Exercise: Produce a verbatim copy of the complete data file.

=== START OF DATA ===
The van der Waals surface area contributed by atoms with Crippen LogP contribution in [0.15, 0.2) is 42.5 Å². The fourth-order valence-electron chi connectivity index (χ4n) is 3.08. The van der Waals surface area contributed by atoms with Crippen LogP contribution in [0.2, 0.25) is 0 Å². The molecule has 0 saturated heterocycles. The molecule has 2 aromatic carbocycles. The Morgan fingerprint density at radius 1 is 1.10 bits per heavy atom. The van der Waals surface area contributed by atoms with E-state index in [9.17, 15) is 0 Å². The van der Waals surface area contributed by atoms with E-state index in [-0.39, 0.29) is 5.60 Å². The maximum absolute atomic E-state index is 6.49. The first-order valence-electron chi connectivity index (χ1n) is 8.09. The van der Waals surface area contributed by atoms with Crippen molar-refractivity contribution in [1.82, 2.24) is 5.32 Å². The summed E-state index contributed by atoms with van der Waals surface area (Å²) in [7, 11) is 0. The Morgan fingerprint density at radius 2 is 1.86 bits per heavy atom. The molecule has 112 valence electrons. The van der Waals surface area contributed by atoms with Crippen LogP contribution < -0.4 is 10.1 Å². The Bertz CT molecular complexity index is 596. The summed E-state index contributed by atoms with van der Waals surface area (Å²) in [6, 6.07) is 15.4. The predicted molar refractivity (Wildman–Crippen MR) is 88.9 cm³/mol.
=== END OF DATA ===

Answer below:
The van der Waals surface area contributed by atoms with Crippen LogP contribution in [0.15, 0.2) is 42.5 Å². The fourth-order valence-electron chi connectivity index (χ4n) is 3.08. The van der Waals surface area contributed by atoms with Crippen LogP contribution in [0.2, 0.25) is 0 Å². The molecule has 0 saturated heterocycles. The molecule has 2 aromatic carbocycles. The Morgan fingerprint density at radius 1 is 1.10 bits per heavy atom. The van der Waals surface area contributed by atoms with E-state index in [9.17, 15) is 0 Å². The van der Waals surface area contributed by atoms with E-state index in [-0.39, 0.29) is 5.60 Å². The maximum absolute atomic E-state index is 6.49. The first-order valence-electron chi connectivity index (χ1n) is 8.09. The van der Waals surface area contributed by atoms with Crippen molar-refractivity contribution in [1.82, 2.24) is 5.32 Å². The summed E-state index contributed by atoms with van der Waals surface area (Å²) in [7, 11) is 0. The Morgan fingerprint density at radius 2 is 1.86 bits per heavy atom. The molecule has 112 valence electrons. The van der Waals surface area contributed by atoms with Crippen LogP contribution < -0.4 is 10.1 Å². The Bertz CT molecular complexity index is 596. The summed E-state index contributed by atoms with van der Waals surface area (Å²) in [6, 6.07) is 15.4. The predicted molar refractivity (Wildman–Crippen MR) is 88.9 cm³/mol.